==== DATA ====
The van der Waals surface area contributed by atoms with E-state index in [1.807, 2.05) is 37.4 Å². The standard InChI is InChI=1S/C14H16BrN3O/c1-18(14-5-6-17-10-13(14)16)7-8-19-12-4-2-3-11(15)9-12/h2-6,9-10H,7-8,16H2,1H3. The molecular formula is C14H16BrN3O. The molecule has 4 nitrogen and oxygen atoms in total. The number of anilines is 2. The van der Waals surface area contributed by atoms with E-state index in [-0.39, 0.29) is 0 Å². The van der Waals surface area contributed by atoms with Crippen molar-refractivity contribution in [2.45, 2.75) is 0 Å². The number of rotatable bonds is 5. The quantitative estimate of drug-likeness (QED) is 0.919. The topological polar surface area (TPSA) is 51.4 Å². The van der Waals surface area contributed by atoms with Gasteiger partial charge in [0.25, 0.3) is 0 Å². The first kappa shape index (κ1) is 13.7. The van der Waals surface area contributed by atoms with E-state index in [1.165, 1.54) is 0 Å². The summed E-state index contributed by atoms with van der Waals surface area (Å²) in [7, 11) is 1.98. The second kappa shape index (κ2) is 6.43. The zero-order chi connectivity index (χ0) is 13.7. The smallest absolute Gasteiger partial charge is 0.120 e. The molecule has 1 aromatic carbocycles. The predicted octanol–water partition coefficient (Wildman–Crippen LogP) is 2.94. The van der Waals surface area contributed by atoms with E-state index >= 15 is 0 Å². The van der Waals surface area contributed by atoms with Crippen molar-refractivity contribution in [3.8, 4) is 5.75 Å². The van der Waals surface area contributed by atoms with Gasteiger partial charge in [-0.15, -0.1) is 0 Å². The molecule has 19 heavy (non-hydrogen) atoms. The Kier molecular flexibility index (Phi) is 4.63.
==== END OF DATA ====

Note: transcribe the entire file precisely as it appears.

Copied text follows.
The van der Waals surface area contributed by atoms with E-state index in [1.807, 2.05) is 37.4 Å². The standard InChI is InChI=1S/C14H16BrN3O/c1-18(14-5-6-17-10-13(14)16)7-8-19-12-4-2-3-11(15)9-12/h2-6,9-10H,7-8,16H2,1H3. The molecular formula is C14H16BrN3O. The molecule has 4 nitrogen and oxygen atoms in total. The number of anilines is 2. The van der Waals surface area contributed by atoms with E-state index in [-0.39, 0.29) is 0 Å². The van der Waals surface area contributed by atoms with Crippen molar-refractivity contribution in [2.45, 2.75) is 0 Å². The number of rotatable bonds is 5. The quantitative estimate of drug-likeness (QED) is 0.919. The topological polar surface area (TPSA) is 51.4 Å². The van der Waals surface area contributed by atoms with Gasteiger partial charge in [0.25, 0.3) is 0 Å². The first kappa shape index (κ1) is 13.7. The van der Waals surface area contributed by atoms with E-state index in [1.165, 1.54) is 0 Å². The summed E-state index contributed by atoms with van der Waals surface area (Å²) in [7, 11) is 1.98. The second kappa shape index (κ2) is 6.43. The zero-order chi connectivity index (χ0) is 13.7. The smallest absolute Gasteiger partial charge is 0.120 e. The molecule has 1 aromatic carbocycles. The predicted octanol–water partition coefficient (Wildman–Crippen LogP) is 2.94. The van der Waals surface area contributed by atoms with E-state index >= 15 is 0 Å². The van der Waals surface area contributed by atoms with Crippen molar-refractivity contribution in [3.8, 4) is 5.75 Å². The van der Waals surface area contributed by atoms with Gasteiger partial charge in [-0.15, -0.1) is 0 Å². The molecule has 19 heavy (non-hydrogen) atoms. The Kier molecular flexibility index (Phi) is 4.63.